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CO EMISSIONS FROM A PORTABLE PROPANE

CATALYTIC HEATER












June 2003


Prepared By David R. Tucholski

Directorate for Laboratory Sciences

United States Consumer Product Safety Commission

Washington, D.C. 20207



i
EXECUTIVE SUMMARY.................................................................................................................1
INTRODUCTION..............................................................................................................................3
Background....................................................................................................................................3
Catalytic Heaters.............................................................................................................................3
Voluntary Standards........................................................................................................................4
TEST EQUIPMENT AND SETUP......................................................................................................5
Heater Samples...............................................................................................................................5
Propane Gas...................................................................................................................................5
Test Chamber.................................................................................................................................5
Combustion Gas Sampling System...................................................................................................5
Temperature...................................................................................................................................6
Air Exchange Rate..........................................................................................................................6
Energy-Input Rate of Heater ............................................................................................................6
Data Acquisition.............................................................................................................................6
EXPERIMENTAL PROCEDURE.......................................................................................................6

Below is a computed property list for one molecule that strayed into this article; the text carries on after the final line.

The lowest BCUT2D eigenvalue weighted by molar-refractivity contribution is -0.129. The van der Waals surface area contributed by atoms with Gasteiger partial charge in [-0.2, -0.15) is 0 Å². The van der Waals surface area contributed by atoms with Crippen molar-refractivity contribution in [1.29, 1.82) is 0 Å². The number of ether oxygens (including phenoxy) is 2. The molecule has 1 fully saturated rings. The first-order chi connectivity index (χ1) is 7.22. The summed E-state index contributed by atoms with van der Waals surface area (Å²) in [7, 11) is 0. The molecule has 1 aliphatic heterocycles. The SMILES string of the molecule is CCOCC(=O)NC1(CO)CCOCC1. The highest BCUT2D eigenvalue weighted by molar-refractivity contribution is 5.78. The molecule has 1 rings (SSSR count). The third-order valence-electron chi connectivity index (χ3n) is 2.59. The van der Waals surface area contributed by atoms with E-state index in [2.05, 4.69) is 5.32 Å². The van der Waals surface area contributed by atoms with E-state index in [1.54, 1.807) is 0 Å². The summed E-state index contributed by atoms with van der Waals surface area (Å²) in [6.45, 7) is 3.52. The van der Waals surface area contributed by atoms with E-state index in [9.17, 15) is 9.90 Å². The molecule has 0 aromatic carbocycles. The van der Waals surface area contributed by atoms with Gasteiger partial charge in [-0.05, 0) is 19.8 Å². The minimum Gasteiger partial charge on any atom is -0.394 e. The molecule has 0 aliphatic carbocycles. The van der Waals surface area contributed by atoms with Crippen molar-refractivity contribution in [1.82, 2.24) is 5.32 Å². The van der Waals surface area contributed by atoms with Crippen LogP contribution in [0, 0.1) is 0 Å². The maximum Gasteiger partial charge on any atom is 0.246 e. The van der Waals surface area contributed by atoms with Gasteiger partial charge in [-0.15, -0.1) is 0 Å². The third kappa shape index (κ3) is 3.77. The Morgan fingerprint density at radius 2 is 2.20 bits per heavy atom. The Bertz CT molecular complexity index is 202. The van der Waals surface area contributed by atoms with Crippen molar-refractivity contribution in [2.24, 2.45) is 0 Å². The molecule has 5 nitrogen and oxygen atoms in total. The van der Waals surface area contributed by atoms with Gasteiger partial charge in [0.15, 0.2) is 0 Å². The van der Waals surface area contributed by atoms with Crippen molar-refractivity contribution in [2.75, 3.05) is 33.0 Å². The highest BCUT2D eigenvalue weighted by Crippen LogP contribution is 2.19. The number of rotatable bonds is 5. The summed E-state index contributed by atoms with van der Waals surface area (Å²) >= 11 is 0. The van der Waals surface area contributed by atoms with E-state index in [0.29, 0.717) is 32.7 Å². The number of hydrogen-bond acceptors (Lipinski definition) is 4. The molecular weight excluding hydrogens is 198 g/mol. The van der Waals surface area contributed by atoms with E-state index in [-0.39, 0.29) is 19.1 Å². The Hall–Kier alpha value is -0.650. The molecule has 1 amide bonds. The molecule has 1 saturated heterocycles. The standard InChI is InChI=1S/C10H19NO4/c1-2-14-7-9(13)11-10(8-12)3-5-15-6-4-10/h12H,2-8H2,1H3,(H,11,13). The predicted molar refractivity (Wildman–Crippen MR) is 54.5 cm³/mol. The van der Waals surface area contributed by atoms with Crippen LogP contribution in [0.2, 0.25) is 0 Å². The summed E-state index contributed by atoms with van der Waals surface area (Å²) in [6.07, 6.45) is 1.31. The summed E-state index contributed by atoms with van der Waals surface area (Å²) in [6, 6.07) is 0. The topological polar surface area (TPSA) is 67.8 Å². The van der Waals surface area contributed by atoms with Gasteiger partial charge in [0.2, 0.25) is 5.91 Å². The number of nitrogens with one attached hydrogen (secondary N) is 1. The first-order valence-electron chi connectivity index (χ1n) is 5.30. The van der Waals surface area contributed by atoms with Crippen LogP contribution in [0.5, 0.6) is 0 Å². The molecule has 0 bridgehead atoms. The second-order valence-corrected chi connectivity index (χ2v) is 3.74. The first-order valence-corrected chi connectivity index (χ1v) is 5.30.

Emission Tests................................................................................................................................6
Long Term Testing .........................................................................................................................7
DATA ANALYSIS............................................................................................................................7
Air Exchange Rate..........................................................................................................................7
CO Generation Rate........................................................................................................................8
Energy Input Rate...........................................................................................................................8
Hydrocarbon Concentration.............................................................................................................8
RESULTS..........................................................................................................................................9
Emissions Tests..............................................................................................................................9
Long Term Testing ....................................................................................................................... 13
DISCUSSION.................................................................................................................................. 14